Case: FISA Docket PR-TT ---- (Walton, J.) (February 2009)

PR-TT [Redacted] | Foreign Intelligence Surveillance Court

Filed Date: 2009

Closed Date: 2009

Clearinghouse coding complete

Case Summary

For the Civil Rights Litigation Clearinghouse collection of FISA matters, see our special collection.On November 18, 2013, the Director of National Intelligence authorized the declassification and public release of numerous orders approving the National Security Agency's ("NSA") so-called "Bulk Internet Metadata Program" under Section 402 of the Foreign Intelligence Surveillance Act of 1978 ("FISA"), commonly referred to as the Pen Register and Trap and Trace (PR/TT) provision, or Section 214 o…

For the Civil Rights Litigation Clearinghouse collection of FISA matters, see our special collection.

On November 18, 2013, the Director of National Intelligence authorized the declassification and public release of numerous orders approving the National Security Agency's ("NSA") so-called "Bulk Internet Metadata Program" under Section 402 of the Foreign Intelligence Surveillance Act of 1978 ("FISA"), commonly referred to as the Pen Register and Trap and Trace (PR/TT) provision, or Section 214 of the USA PATRIOT Act. Press release available here. On August 11, 2014, the Director of National Intelligence authorized another declassification and public release of additional documents regarding the now-discontinued NSA Bulk Electronic Communications Metadata Program pursuant to Section 402 of FISA. Press release available here.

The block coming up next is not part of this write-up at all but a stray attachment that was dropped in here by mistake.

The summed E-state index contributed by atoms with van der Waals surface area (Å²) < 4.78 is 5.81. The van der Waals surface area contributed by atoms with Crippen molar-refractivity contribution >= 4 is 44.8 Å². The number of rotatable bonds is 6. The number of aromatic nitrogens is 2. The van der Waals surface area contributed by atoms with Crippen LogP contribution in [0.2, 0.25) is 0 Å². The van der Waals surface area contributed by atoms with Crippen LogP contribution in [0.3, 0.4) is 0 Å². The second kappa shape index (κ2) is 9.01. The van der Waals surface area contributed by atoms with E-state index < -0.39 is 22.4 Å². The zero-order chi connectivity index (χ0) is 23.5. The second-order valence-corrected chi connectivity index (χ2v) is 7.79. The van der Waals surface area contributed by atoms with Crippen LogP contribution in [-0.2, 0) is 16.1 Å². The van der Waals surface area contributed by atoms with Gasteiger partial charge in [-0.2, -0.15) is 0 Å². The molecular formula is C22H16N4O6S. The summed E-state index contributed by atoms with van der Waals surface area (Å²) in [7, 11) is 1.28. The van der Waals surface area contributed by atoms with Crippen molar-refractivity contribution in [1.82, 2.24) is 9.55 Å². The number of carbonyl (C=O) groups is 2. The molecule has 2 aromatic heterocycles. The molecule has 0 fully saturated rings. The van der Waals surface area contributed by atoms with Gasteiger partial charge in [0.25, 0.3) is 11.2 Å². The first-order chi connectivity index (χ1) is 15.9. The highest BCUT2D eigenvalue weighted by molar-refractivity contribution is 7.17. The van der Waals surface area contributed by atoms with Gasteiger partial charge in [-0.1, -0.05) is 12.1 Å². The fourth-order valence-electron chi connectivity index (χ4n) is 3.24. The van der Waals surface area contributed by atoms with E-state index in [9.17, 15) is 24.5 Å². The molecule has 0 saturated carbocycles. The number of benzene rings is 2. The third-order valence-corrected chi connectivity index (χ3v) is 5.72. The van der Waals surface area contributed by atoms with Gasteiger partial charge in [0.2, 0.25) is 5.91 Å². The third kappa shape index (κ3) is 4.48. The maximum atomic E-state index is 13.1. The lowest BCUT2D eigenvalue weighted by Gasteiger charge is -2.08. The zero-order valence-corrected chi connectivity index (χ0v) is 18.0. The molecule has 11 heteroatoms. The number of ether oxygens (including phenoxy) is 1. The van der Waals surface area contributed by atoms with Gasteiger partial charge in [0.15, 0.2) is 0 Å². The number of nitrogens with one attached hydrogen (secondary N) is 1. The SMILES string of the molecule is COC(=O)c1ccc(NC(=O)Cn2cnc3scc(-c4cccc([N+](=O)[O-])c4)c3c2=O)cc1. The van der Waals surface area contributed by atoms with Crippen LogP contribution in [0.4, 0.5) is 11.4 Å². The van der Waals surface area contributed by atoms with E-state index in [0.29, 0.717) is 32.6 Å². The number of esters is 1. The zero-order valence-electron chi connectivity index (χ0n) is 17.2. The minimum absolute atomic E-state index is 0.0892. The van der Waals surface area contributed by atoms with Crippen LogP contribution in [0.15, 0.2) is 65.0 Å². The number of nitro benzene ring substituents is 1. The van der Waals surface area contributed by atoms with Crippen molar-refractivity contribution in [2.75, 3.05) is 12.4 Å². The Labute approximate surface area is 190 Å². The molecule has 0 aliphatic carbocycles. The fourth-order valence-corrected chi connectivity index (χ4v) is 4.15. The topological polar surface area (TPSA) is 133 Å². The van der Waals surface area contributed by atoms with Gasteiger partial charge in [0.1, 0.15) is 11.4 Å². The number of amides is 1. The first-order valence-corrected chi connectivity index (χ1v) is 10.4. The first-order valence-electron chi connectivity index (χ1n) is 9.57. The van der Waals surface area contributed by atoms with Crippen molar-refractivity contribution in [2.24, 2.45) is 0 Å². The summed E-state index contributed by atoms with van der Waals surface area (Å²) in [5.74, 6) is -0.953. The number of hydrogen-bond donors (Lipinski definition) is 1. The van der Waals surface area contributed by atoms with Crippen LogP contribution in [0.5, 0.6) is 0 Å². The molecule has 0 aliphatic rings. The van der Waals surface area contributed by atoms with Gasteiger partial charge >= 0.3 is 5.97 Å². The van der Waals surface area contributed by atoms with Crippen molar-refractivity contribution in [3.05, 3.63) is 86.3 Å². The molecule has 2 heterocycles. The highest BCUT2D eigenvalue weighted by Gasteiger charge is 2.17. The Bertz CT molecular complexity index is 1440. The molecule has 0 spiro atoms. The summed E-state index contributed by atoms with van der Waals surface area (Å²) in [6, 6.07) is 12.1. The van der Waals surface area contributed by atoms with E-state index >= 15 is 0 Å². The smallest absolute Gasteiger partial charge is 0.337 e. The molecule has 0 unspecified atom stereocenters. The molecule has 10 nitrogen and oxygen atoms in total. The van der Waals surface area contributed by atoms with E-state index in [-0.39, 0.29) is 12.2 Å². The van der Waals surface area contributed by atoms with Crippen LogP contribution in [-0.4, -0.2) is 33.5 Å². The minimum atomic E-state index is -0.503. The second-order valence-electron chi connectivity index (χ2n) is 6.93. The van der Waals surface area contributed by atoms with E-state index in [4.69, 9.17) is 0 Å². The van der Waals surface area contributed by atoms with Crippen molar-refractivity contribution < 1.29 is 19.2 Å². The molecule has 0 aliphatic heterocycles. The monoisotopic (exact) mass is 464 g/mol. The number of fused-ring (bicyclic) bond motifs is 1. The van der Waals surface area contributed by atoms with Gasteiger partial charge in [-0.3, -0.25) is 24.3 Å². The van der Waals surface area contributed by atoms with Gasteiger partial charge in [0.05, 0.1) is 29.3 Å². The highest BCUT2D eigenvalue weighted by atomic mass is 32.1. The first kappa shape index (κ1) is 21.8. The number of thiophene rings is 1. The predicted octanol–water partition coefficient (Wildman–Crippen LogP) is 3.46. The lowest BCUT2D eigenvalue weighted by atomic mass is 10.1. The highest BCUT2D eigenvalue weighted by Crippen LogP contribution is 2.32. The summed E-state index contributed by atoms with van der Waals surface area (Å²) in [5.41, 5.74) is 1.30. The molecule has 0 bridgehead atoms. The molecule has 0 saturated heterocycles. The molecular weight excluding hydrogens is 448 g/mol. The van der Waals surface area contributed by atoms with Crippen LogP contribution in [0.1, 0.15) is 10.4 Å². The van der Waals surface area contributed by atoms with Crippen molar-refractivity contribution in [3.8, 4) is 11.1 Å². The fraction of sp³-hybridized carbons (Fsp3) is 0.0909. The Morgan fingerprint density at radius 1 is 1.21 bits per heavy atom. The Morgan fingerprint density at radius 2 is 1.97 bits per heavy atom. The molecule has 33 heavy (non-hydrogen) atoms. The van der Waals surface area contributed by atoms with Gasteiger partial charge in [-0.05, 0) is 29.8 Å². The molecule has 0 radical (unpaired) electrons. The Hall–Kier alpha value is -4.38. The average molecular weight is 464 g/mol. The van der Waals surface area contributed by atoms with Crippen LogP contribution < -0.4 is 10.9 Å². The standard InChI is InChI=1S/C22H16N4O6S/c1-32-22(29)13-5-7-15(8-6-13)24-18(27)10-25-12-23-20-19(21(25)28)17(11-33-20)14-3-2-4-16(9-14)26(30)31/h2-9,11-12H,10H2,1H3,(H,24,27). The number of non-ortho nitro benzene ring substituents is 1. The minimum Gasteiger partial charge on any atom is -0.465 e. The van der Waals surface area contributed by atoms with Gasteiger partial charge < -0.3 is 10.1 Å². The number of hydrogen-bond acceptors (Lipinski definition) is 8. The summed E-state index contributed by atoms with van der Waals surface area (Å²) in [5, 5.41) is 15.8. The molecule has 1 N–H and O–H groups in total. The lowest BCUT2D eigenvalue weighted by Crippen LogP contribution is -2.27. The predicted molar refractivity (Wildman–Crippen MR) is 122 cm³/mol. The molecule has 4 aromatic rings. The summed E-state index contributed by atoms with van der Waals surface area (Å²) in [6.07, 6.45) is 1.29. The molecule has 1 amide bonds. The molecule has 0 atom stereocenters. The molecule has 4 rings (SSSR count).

Under the program, the NSA collected records from large telecommunication companies about electronic communications metadata. These records included the "to," "from," "cc," and "bcc" lines of an email and the email's time and date. The program did not authorize the collection of content of any electronic communications. Once collected, the records were stored for several years and were authorized to be queried, used, and disseminated only in accordance with "minimization rules" proposed by the government and approved by the Foreign Intelligence Surveillance Court ("FISC"). The most basic aspect of the minimization rules was that the metadata records were to be queried only when there was a reasonable suspicion, based on specific and articulated facts, that the identifier used as the basis for the query was associated with specified foreign terrorist organizations.